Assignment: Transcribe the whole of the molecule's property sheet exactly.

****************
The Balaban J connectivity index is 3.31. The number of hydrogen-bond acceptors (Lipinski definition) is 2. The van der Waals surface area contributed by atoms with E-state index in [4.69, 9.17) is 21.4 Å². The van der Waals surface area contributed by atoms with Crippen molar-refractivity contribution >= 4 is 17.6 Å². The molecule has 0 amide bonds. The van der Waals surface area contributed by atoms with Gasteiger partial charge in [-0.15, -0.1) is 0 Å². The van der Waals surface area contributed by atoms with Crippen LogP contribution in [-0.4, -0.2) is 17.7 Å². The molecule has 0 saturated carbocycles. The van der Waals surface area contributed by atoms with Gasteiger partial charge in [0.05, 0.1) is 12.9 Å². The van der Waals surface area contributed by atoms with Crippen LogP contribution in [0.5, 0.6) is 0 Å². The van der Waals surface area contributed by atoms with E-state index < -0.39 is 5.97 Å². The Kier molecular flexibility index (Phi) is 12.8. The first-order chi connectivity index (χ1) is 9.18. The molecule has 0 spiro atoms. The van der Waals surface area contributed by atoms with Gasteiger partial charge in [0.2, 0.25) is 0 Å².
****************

The Balaban J connectivity index is 3.31. The number of hydrogen-bond acceptors (Lipinski definition) is 2. The van der Waals surface area contributed by atoms with E-state index in [4.69, 9.17) is 21.4 Å². The van der Waals surface area contributed by atoms with Crippen molar-refractivity contribution >= 4 is 17.6 Å². The molecule has 0 amide bonds. The van der Waals surface area contributed by atoms with Gasteiger partial charge in [-0.15, -0.1) is 0 Å². The van der Waals surface area contributed by atoms with Crippen LogP contribution in [-0.4, -0.2) is 17.7 Å². The molecule has 0 saturated carbocycles. The van der Waals surface area contributed by atoms with Gasteiger partial charge in [0.05, 0.1) is 12.9 Å². The van der Waals surface area contributed by atoms with Crippen LogP contribution in [0.5, 0.6) is 0 Å². The van der Waals surface area contributed by atoms with E-state index < -0.39 is 5.97 Å². The Kier molecular flexibility index (Phi) is 12.8. The first-order chi connectivity index (χ1) is 9.18. The molecule has 0 spiro atoms. The van der Waals surface area contributed by atoms with Gasteiger partial charge in [0.2, 0.25) is 0 Å².